A closeup of the factory tweeter (Crutchfield Research Photo)
You’ll have to remove the door arm rest and the door panel to get to the tweeter location, and you’ll have to cut off the original molded speaker connectors and attach the bare wire to the new tweeter. The good news is that a mounting bracket and wiring harness are available at a nice discount for the lower woofer location in your door. You can install a 6-1/2" or 5-1/4" speaker down there or, even better, pick out a nice set of component speakers. You'll have to drill new screw holes in the doors in order to install the mounting brackets, so take care not to damage the window or window mechanism when you're drilling.
A closeup of the factory woofer (Crutchfield Research Photo)
Rear side panel speakers: Rear speaker replacement is easier, but you'll still have to apply a degree of care. You’ll have to remove the rear seat cushion, along with all four of the child restraint covers, to get to the 6"x9" factory speakers.
Then, carefully lift the side panel gasket, and pry away the top and bottom edges of the side panel until it is entirely free of its retaining clips, and lift it out of the way. Once you have the panel off, remove the speaker screws, lift the speaker off its bracket, and disconnect the wire harness.
You'll find factory 6"x9" speakers in the rear side panels. (Crutchfield Research Photo)
You can install a nice set of 6"x9" speakers back there, or a set of 6-1/2" or 5-1/4" speakers will go right in those openings with the help of mounting brackets and wiring harnesses (supplied by Crutchfield).
Harman Kardon system
The MINI’s factory premium system offers a Harman Kardon receiver/amplification package, mated to an integrated multi-wire harness.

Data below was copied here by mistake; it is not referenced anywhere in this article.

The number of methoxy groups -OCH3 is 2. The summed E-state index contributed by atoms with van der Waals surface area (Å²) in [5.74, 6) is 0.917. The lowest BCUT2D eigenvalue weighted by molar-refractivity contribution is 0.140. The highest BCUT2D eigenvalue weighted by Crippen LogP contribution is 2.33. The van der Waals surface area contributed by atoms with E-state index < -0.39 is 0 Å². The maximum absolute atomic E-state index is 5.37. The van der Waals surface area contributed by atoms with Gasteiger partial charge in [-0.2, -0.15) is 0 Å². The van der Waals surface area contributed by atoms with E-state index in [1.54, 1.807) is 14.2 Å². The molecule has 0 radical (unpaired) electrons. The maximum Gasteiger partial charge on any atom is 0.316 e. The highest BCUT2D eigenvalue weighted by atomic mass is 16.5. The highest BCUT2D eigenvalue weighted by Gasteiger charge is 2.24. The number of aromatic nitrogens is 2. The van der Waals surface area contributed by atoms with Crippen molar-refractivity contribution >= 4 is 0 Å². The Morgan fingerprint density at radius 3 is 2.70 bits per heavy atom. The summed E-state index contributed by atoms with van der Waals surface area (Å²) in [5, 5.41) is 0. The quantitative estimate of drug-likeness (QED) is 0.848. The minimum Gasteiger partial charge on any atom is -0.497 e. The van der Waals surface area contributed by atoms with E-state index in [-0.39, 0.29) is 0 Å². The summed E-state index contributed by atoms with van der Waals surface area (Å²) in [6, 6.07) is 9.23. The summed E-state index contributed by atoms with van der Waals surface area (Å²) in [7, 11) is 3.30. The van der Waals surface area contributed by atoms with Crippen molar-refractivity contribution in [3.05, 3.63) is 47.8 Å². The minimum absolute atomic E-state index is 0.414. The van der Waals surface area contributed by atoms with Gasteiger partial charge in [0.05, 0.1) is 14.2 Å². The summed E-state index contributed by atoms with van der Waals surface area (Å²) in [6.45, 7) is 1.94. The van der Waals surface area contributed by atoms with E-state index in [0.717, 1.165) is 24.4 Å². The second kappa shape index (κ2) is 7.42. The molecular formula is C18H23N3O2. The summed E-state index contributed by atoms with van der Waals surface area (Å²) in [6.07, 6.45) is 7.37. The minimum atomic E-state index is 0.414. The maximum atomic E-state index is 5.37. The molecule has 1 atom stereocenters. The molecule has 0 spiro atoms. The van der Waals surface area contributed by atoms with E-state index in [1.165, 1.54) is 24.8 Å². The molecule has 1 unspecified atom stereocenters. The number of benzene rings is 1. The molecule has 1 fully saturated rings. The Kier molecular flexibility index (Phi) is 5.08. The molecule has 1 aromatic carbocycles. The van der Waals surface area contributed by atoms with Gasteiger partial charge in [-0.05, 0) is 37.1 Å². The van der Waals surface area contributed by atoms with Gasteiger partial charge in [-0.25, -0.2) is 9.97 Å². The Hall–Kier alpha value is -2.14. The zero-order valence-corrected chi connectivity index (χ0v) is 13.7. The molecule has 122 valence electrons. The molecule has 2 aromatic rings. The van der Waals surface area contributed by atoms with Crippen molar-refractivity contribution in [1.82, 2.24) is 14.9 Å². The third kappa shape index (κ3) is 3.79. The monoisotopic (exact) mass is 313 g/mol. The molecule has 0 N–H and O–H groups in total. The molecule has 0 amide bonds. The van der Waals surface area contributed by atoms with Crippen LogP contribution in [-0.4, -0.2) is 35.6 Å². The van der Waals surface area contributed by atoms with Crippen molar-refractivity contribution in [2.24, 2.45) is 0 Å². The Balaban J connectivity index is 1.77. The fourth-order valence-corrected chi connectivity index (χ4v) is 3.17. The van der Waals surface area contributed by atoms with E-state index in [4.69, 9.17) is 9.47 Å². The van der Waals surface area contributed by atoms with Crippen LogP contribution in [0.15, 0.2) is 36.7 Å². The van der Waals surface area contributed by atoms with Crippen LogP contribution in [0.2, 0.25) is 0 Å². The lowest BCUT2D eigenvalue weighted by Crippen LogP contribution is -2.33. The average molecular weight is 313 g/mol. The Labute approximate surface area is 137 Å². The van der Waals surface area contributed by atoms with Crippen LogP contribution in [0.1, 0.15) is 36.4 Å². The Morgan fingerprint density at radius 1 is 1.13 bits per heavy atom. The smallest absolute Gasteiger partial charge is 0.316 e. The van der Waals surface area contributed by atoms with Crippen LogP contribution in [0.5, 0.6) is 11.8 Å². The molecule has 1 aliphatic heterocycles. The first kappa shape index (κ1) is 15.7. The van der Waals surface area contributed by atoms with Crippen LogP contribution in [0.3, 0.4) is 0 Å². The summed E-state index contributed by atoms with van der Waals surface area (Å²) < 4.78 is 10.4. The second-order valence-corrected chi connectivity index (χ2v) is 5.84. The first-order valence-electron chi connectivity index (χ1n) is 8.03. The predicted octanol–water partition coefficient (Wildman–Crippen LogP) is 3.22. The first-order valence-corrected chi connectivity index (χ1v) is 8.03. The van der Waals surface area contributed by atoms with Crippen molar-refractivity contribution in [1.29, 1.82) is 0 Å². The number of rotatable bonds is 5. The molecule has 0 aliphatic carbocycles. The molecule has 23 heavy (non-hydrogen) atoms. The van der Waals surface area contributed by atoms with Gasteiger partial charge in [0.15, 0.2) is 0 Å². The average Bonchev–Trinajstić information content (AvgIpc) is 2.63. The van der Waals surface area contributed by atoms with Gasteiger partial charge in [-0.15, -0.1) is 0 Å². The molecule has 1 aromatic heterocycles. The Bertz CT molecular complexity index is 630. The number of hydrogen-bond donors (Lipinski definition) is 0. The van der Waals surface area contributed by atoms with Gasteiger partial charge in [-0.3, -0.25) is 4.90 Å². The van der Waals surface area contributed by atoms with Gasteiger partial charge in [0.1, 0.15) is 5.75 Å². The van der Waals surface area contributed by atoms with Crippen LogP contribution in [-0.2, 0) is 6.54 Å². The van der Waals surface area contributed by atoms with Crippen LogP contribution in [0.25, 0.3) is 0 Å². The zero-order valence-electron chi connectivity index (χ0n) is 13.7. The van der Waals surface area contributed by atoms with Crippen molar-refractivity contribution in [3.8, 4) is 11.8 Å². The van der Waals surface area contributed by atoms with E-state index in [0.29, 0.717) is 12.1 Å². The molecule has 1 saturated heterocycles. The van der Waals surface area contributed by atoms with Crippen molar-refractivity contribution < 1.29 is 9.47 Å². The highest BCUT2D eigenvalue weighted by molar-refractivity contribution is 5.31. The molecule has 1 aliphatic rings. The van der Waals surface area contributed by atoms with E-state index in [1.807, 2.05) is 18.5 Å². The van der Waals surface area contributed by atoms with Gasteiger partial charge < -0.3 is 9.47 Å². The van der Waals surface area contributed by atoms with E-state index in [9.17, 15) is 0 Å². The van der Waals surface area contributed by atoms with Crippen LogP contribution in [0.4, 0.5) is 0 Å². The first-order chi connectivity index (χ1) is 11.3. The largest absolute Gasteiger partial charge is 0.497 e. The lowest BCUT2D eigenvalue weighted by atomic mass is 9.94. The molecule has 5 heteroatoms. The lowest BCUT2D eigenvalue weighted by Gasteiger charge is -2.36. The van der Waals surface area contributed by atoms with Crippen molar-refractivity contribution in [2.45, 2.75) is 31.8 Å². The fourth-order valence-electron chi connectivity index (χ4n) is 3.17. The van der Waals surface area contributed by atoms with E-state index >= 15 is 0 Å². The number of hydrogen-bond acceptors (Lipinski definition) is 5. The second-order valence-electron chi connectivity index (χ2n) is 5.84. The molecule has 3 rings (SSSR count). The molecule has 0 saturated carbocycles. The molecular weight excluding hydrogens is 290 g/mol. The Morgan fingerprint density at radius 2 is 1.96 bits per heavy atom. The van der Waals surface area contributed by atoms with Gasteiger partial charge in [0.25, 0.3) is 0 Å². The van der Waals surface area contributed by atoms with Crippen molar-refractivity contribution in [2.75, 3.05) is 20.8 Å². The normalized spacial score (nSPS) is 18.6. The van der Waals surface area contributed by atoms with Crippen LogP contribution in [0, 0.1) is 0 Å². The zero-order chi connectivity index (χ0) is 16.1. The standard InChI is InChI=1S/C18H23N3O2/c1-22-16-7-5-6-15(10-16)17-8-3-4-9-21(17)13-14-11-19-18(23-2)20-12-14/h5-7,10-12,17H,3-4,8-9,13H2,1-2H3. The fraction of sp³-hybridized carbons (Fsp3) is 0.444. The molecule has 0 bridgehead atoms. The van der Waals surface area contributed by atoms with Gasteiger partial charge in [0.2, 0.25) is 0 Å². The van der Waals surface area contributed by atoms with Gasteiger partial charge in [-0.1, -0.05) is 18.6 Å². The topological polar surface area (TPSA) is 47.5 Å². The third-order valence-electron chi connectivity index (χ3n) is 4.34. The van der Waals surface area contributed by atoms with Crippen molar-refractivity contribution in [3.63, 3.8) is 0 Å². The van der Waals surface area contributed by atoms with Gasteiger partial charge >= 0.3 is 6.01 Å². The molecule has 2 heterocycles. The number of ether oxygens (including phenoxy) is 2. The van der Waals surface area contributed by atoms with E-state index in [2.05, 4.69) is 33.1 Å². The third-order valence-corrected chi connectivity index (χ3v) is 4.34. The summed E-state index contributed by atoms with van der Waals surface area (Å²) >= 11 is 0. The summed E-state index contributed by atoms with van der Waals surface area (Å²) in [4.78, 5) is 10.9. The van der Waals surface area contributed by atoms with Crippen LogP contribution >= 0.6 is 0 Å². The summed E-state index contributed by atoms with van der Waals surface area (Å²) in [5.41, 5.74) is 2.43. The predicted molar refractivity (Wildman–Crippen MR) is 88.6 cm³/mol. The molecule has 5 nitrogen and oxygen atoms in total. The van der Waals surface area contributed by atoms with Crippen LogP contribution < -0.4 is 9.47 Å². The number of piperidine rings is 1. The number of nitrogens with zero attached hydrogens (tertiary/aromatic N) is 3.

If you are only intending to replace the speaker system, the speaker configuration is the same as the standard system. However, no wiring harnesses are available for the MINI so you have to cut off the factory plug wherever you replace a speaker. Simply follow the instructions on the Crutchfield MasterSheet, and you should be good to go.
On the other hand, if you choose to install a new car stereo, you will have to bypass the original wiring harness and amplification by running new wires from the stereo to the front and rear speakers. That's a lot more challenging, so you might want to consult a car audio installation professional.
Tools needed: Phillips screwdriver, flat-head screwdriver, T30 Torx driver, 7mm socket wrench and extension, drill with a 1/8" bit, wire stripper, crimp tool and crimp caps
Bass in your MINI
This JL Audio Stealthbox is designed to fit the MINI.
Unsurprisingly, there isn't a ton of room for an enclosed subwoofer in the MINI. The available cargo area space measures 36" W x 13" H x 14"/10" D, so if you use your MINI as a daily driver, you'll lose some storage space.
A compact powered subwoofer is probably a better choice for this location. You'll get plenty of low-end thump without compromising your car's everyday utility.
There's also a custom option that's designed to fit perfectly in your MINI's rear hatch area. The JL Audio Stealthbox package is made for the MINI Cooper S hatchback. The Stealthbox is a sealed, slot-loaded enclosure, carrying a 10" JL Audio subwoofer, and it installs in the MINI's left storage area. It sounds terrific, and it blends right into your car's interior.
Here are a few more suggestions on ways to improve your MINI's sound and functionality:
Digital signal processor
If modifying your ride just isn't in your DNA and your car doesn't have a factory amp, the Helix PP50DSP can make a dramatic improvement in the sound of the factory system. It works like this: you buy the processor, along with a vehicle-specific cable and a plug-in powered sub. The cable plugs into your factory radio's plug, connecting the processor/amp to your factory speakers.
Next, go to Helix's site, download your vehicle's audio parameters onto a microSD card, then load that info into the amp/processor. The PP50DSP is now ready to use equalization and time alignment to make your factory speakers sound great. Add in the bass from the optional Helix sub, and you've got a total system upgrade with minimal work.
You'll find iPod interfaces designed to integrate with the factory radio in the MINI Cooper, even with the Harman Kardon system. Some of the interfaces work with the DSP radio, some work with the non-DSP version.
We don't recommend installing a remote start system at this time, but installing an outboard security system is not too tough in this car. We offer Python and Code Alarm systems that you can install, but we always recommend going to a professional if you haven't installed a car security system before.